News 1751 views 1 commentlast update:Feb 25, 2016

Better breeding with new AI on outdoor units

Breeding efficiency in UK pig production could be given a boost by a new way of carrying out artificial insemination on outdoor units.

A system designed by pig breeding development company Rattlerow Farms aims to lift productivity on outdoor systems by helping raise efficiencies and realise the genetic potential of dam lines. Rattlerow Farms hopes that by enabling stockmen to pay closer attention to detail, its system will help the industry reach its target of rearing an additional three piglets a sow a year.
Ian Gillies, Rattlerow Farms' AI and genetic production manager, said many serving systems on outdoor units were poor and not conducive to achieving good rates of conception.

Moveable breeding units

To address shortfalls in the system, Rattlerow Farms embarked on a Bpex-funded project with Easey Pigs to develop service pods – moveable breeding units that help stockmen service animals more efficiently. The pods consist of multiple cubicles that run alongside a central boar pen. The system can be adapted to take as many pigs as needed.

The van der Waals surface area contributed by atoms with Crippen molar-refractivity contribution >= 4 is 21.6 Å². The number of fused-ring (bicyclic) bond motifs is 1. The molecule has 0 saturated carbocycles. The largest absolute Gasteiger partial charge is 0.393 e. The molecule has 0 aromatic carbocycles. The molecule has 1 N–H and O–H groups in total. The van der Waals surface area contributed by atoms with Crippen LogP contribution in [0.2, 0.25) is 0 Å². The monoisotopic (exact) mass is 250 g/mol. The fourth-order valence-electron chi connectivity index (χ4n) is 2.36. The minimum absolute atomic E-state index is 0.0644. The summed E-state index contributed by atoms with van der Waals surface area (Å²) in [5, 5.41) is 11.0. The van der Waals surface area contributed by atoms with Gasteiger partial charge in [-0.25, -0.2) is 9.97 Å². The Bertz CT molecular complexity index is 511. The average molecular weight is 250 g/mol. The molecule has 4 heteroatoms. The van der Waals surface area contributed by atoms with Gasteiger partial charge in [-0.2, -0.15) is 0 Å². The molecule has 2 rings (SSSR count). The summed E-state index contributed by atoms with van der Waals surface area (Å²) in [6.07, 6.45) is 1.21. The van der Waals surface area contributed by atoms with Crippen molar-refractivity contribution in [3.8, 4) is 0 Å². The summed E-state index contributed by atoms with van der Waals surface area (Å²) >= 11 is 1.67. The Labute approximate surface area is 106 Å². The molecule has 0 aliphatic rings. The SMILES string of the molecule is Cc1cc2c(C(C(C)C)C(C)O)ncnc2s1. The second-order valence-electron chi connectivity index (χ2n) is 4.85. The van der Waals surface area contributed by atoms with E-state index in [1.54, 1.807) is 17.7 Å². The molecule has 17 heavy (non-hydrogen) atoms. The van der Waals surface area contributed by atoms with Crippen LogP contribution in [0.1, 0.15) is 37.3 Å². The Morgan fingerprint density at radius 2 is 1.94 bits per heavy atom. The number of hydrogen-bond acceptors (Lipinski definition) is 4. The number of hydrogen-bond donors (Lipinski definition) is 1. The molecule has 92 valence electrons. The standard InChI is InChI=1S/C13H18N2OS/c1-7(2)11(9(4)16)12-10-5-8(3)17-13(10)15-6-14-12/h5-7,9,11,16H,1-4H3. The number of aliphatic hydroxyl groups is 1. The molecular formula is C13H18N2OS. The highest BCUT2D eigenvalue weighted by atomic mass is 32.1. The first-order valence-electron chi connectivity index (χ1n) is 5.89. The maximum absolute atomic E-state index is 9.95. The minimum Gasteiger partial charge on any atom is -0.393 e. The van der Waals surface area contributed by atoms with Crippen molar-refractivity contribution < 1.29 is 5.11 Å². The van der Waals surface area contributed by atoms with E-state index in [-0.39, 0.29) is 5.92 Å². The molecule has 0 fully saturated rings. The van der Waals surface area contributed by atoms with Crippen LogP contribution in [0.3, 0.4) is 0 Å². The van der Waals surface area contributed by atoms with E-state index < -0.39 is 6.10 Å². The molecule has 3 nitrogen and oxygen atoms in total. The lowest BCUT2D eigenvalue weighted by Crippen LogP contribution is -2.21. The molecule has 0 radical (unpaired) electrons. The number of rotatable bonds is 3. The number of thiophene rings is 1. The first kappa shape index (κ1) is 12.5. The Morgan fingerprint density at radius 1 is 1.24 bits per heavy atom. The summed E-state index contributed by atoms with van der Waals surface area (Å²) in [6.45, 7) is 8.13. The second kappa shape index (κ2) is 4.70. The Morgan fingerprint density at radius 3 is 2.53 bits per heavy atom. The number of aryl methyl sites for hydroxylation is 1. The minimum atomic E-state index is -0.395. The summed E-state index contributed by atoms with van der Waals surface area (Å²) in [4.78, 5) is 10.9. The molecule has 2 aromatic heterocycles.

"The cubicles comprise a solid section at the front, which prevents distraction, giving the sows full sight, smell and touch of the boar," Mr Gillies told the Bpex pig innovation conference at Stoneleigh Park, Warwickshire. "The compromise is that there is no nose-to-nose contact, but we have found that the sows are still stimulated and the system allows stockmen to carry out the AI quickly and efficiently." Mr Gillies said it was too soon to know the full impact the system had had on sow performance, but early results were encouraging.

Important thing in AI is the detail

"We know that it's quicker and that it's more efficient in terms of time and labour savings," he said. "Instead of one person at a time doing it, we have two people in there and getting finished in a few hours. The downside of the system is that it's very efficient and it can run away with you if you let it. The important thing in AI is the detail, and you can go really fast with this if you want, but then you can have problems."

Mr Gillies said costs for the system were between £7,000 and £10,000 depending on the quality of the system, though farmers may wish to modify their own system to make it cheaper. "If you have poorer insemination rates then the improvement the system could bring would make it well worth the investment," he said. The pods could help standardise the outdoor service system, helping stockmen improve their AI techniques and reducing lost potential, he added. "With this system I would say it's an achievable goal to reach an additional three piglets per sow per year, especially on units that are not in the high numbers already."

Caroline Stocks

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